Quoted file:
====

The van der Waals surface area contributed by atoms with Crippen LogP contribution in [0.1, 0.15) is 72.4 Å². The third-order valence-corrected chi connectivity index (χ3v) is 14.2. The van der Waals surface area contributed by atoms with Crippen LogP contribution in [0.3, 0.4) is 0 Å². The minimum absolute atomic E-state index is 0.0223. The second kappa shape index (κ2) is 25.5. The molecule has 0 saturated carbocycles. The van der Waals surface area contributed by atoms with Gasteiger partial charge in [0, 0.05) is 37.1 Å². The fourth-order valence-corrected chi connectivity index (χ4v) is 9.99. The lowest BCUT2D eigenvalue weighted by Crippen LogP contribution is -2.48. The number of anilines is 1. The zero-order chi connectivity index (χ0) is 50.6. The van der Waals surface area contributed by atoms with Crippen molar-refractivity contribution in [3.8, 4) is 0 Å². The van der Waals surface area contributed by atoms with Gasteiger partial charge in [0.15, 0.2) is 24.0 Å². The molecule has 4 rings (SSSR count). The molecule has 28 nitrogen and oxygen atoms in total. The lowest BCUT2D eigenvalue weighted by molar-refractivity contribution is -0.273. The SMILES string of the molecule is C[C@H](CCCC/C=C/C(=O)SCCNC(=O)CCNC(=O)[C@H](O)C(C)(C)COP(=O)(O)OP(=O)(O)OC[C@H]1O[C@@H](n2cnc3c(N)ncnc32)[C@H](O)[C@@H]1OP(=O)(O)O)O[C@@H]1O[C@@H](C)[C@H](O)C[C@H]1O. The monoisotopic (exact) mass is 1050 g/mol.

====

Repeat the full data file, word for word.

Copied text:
The van der Waals surface area contributed by atoms with Crippen LogP contribution in [0.1, 0.15) is 72.4 Å². The third-order valence-corrected chi connectivity index (χ3v) is 14.2. The van der Waals surface area contributed by atoms with Crippen LogP contribution in [0.3, 0.4) is 0 Å². The minimum absolute atomic E-state index is 0.0223. The second kappa shape index (κ2) is 25.5. The molecule has 0 saturated carbocycles. The van der Waals surface area contributed by atoms with Gasteiger partial charge in [0, 0.05) is 37.1 Å². The fourth-order valence-corrected chi connectivity index (χ4v) is 9.99. The lowest BCUT2D eigenvalue weighted by Crippen LogP contribution is -2.48. The number of anilines is 1. The zero-order chi connectivity index (χ0) is 50.6. The van der Waals surface area contributed by atoms with Crippen molar-refractivity contribution in [3.8, 4) is 0 Å². The van der Waals surface area contributed by atoms with Gasteiger partial charge in [0.15, 0.2) is 24.0 Å². The molecule has 4 rings (SSSR count). The molecule has 28 nitrogen and oxygen atoms in total. The lowest BCUT2D eigenvalue weighted by molar-refractivity contribution is -0.273. The SMILES string of the molecule is C[C@H](CCCC/C=C/C(=O)SCCNC(=O)CCNC(=O)[C@H](O)C(C)(C)COP(=O)(O)OP(=O)(O)OC[C@H]1O[C@@H](n2cnc3c(N)ncnc32)[C@H](O)[C@@H]1OP(=O)(O)O)O[C@@H]1O[C@@H](C)[C@H](O)C[C@H]1O. The monoisotopic (exact) mass is 1050 g/mol.